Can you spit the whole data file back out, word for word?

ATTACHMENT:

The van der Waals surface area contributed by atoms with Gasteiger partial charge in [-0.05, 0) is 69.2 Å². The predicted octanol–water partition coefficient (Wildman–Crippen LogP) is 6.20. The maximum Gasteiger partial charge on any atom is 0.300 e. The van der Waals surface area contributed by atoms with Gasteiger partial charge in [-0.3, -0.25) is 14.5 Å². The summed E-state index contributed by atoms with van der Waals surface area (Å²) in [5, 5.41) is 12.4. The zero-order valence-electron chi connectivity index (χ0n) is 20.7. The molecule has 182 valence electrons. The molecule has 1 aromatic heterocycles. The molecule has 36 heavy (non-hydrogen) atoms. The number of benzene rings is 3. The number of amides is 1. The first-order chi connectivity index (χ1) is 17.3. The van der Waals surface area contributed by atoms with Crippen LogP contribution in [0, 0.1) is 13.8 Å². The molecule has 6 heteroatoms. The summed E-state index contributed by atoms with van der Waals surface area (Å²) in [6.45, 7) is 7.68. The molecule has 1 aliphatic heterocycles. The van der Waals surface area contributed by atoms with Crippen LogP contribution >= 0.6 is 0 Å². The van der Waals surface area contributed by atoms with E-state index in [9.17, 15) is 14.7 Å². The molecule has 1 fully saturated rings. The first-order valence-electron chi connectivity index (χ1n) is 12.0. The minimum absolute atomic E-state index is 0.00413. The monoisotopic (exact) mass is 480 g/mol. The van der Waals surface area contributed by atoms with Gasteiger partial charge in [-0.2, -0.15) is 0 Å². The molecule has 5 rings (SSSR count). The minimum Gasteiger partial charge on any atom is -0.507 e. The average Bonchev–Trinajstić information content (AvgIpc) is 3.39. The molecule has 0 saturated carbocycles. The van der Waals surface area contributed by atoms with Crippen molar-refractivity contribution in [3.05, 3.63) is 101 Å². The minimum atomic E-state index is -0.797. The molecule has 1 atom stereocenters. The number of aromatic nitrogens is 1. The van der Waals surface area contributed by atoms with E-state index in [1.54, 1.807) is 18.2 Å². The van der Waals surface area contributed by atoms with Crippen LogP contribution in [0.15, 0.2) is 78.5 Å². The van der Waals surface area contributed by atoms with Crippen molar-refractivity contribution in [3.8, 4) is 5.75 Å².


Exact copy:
The van der Waals surface area contributed by atoms with Gasteiger partial charge in [-0.05, 0) is 69.2 Å². The predicted octanol–water partition coefficient (Wildman–Crippen LogP) is 6.20. The maximum Gasteiger partial charge on any atom is 0.300 e. The van der Waals surface area contributed by atoms with Gasteiger partial charge in [-0.3, -0.25) is 14.5 Å². The summed E-state index contributed by atoms with van der Waals surface area (Å²) in [5, 5.41) is 12.4. The zero-order valence-electron chi connectivity index (χ0n) is 20.7. The molecule has 182 valence electrons. The molecule has 1 aromatic heterocycles. The molecule has 36 heavy (non-hydrogen) atoms. The number of benzene rings is 3. The number of amides is 1. The first-order chi connectivity index (χ1) is 17.3. The van der Waals surface area contributed by atoms with Crippen LogP contribution in [0, 0.1) is 13.8 Å². The molecule has 6 heteroatoms. The summed E-state index contributed by atoms with van der Waals surface area (Å²) in [6.45, 7) is 7.68. The molecule has 1 aliphatic heterocycles. The van der Waals surface area contributed by atoms with Crippen LogP contribution >= 0.6 is 0 Å². The van der Waals surface area contributed by atoms with E-state index in [9.17, 15) is 14.7 Å². The molecule has 1 fully saturated rings. The first-order valence-electron chi connectivity index (χ1n) is 12.0. The minimum absolute atomic E-state index is 0.00413. The monoisotopic (exact) mass is 480 g/mol. The van der Waals surface area contributed by atoms with Gasteiger partial charge in [-0.2, -0.15) is 0 Å². The molecule has 5 rings (SSSR count). The minimum Gasteiger partial charge on any atom is -0.507 e. The average Bonchev–Trinajstić information content (AvgIpc) is 3.39. The molecule has 0 saturated carbocycles. The van der Waals surface area contributed by atoms with Crippen molar-refractivity contribution in [3.05, 3.63) is 101 Å². The minimum atomic E-state index is -0.797. The molecule has 1 atom stereocenters. The number of aromatic nitrogens is 1. The van der Waals surface area contributed by atoms with E-state index in [1.54, 1.807) is 18.2 Å². The van der Waals surface area contributed by atoms with Crippen LogP contribution in [0.15, 0.2) is 78.5 Å². The van der Waals surface area contributed by atoms with Crippen molar-refractivity contribution in [3.8, 4) is 5.75 Å².